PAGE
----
Report: Apple’s Safari browser increases market share in September

NetApplications, a provider of Web-based applications that measure, monitor and market Web sites for the Small to Medium Enterprise (SME), today announced its monthly Web site traffic analysis. In September, Netscape Navigator and Apple’s Safari continued their modest gains for the second straight month, while FireFox lost market share for the second time in 2005.

Internet Explorer enjoyed a slight increase at FireFox’s expense growing from 86.31% in August to 86.87. FireFox dropped 8.27% to 7.55%. Safari checked in at 2.39% up from 2.20% and Netscape usage grew from 2.02% to 2.16%.

“Opera made news last month when it announced that it will offer its browser for free, without advertising in what appeared to be a response to the wild adoption rate of FireFox,” Vince Vizzaccaro, executive vice president of marketing and strategic relationships for NetApplications in the press release. “FireFox, Safari, Netscape and now Opera are jockeying for position and implementing aggressive marketing maneuvers which is setting the stage for a very exciting month in October and throughout the remainder of 2005.”

September Browser Market Share:
• Microsoft Internet Explorer – 86.87%
• FireFox – 7.55%
• Safari – 2.39%
• Netscape – 2.16%
• Opera – 0.51%
• Other – 0.51%

August Browser Market Share:
• Microsoft Internet Explorer – 86.31%
• FireFox – 8.27%
• Safari – 2.20%
• Netscape – 2.02%
• Opera – 0.62%
• Mozilla – 0.51%
• Other – 0.08%

Additional stats are available at http://marketshare.hitslink.com.

MacDailyNews Note: These stats are wholly-dependent on the sites chosen to be monitored. Apple’s Safari browser is Mac OS X-only. NetApplications also tracks operating system market share based on a their sampling of sites.

For September 2005:
• Windows XP – 76.36%
• Windows 2000 – 10.69%
• Windows 98 – 5.52%
• Mac OS – 3.74%
• Windows ME – 2.17%
• Windows NT – 0.96%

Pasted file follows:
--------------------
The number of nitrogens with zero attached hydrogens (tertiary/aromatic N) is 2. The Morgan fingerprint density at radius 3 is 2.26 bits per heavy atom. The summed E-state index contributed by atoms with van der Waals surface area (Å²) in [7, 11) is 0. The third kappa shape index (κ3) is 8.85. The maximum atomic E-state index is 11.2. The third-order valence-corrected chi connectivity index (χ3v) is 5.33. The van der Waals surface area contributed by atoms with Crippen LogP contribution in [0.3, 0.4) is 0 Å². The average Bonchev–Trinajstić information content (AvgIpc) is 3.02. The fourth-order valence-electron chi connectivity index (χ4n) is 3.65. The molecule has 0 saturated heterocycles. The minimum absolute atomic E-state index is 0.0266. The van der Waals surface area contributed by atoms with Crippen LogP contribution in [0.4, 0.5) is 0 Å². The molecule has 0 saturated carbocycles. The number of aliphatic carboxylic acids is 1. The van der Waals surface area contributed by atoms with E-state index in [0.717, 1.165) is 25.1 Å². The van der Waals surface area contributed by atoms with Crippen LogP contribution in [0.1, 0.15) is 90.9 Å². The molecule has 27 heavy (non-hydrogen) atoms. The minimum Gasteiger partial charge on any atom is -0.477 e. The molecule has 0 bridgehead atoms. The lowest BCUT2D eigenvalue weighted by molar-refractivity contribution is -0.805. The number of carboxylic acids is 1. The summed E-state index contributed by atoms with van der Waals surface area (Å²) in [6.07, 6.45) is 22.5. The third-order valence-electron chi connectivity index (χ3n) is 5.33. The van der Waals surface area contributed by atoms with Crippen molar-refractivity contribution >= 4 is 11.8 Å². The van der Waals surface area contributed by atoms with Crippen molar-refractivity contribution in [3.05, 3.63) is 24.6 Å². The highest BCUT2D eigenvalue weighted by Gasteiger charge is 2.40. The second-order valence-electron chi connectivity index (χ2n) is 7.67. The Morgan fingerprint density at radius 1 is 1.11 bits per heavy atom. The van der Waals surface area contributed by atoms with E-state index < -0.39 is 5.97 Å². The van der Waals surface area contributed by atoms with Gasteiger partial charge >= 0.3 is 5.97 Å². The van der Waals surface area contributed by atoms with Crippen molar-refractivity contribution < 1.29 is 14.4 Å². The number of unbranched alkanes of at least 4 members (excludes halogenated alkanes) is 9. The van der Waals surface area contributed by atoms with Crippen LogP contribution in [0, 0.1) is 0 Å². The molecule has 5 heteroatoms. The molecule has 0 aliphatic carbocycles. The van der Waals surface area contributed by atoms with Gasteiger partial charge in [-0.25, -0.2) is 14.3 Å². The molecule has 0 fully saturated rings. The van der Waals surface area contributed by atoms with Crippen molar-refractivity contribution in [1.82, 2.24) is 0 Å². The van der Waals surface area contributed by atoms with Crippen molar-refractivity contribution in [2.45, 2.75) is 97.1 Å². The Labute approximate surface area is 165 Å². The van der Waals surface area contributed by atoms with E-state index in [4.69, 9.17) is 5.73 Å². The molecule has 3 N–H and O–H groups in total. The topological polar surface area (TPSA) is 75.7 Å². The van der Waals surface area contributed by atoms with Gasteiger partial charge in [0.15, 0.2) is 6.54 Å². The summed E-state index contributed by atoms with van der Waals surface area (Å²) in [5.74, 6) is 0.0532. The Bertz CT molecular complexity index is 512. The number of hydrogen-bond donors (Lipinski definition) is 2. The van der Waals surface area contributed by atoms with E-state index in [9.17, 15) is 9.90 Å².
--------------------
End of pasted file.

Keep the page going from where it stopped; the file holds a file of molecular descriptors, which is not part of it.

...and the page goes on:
• Linux – 0.31%
• Windows 95 – 0.14%
• Web TV – 0.04%
• Windows CE – 0.02%
• SunOS sun4u – 0.02%
• PSP – 0.01%
• Unknown – 0.00%

To illustrate the importance of the site sample: MacDailyNews + iPodDailyNews stats by sessions (2,013,089 total sessions) show:

MacDailyNews + iPodDailyNews September 2005 Browser Market Share:
• Safari – 23.98%
• AppleSyndication – 19.67%
• Mozilla Compatible Agent – 14.63%
• Firefox – 10.85%
• Internet Explorer – 7.98%
• NetNewsWire – 7.06%
• MacReporter – 5.90%
• CFNetwork – 1.92%
• (unknown) – 0.73%
• NewsFire – 0.64%

MacDailyNews + iPodDailyNews September 2005 Operating System Market Share:
• Macintosh – 83.35%
 – PPC – 100.00%
 – 68K – ~ 0.0
• Windows – 15.87%
 – XP – 72.29%
 – 2000 – 18.60%
 – 98 – 3.03%
 – Server 2003 – 2.73%
 – NT – 2.57%
 – 95 – 0.39%
 – ME – 0.31%
 – (unknown version) – 0.09%
• Linux – 0.71%
• SunOS – 0.04%
• WebTV – 0.02%
• FreeBSD – 0.02%

12 Comments

  1. Can the increase in Safari use be attributed to the margin of error?

    Come on – this is less than 2 10th of a percent – what is the margin of error on these stats?

    MDN word: ran

  2. Jack, probably a combination of:

    * More Mac sales to new users
    * Users upgrading to OS X
    * Users switching from other browsers

    Most stats say the Mac accounts for 3-4% of Internet-connected computers.

  3. What ever way you slice it – it still reads that the third most used browser is Safari. For a browser to be in the top three that only works on a single platform is huge. Especially when nay-sayers say that this particular platform is a loosing market share.

    All the others are dual platform and Netscape and Opera still can compete.

    And people who switched back from Firefox to IE are just those who prefer to have their virus installed directly instead of having to do it manually ” width=”19″ height=”19″ alt=”wink” style=”border:0;” />

  4. Basically it looks like 64 % of Mac users are using Safari. The remainder is probably made up of alternative browsers in OS X and OS 9 etc browsers. Since Safari runs only on OSX, it would be interesting to see how many Mac users are surfing the web using OS 9 or lower.

    Obviously, Safari’s market share can only increase as the OS X market share increases.

    Whilst, as have been correctly pointed out, the changes in share are well within error, the upside trending is consistent. No doubt as macs take more market share from windows, Safari’s share of the browser market will increase, but it would never reach 80 % unless all windoze machines were destroyed by a pandemic virus!

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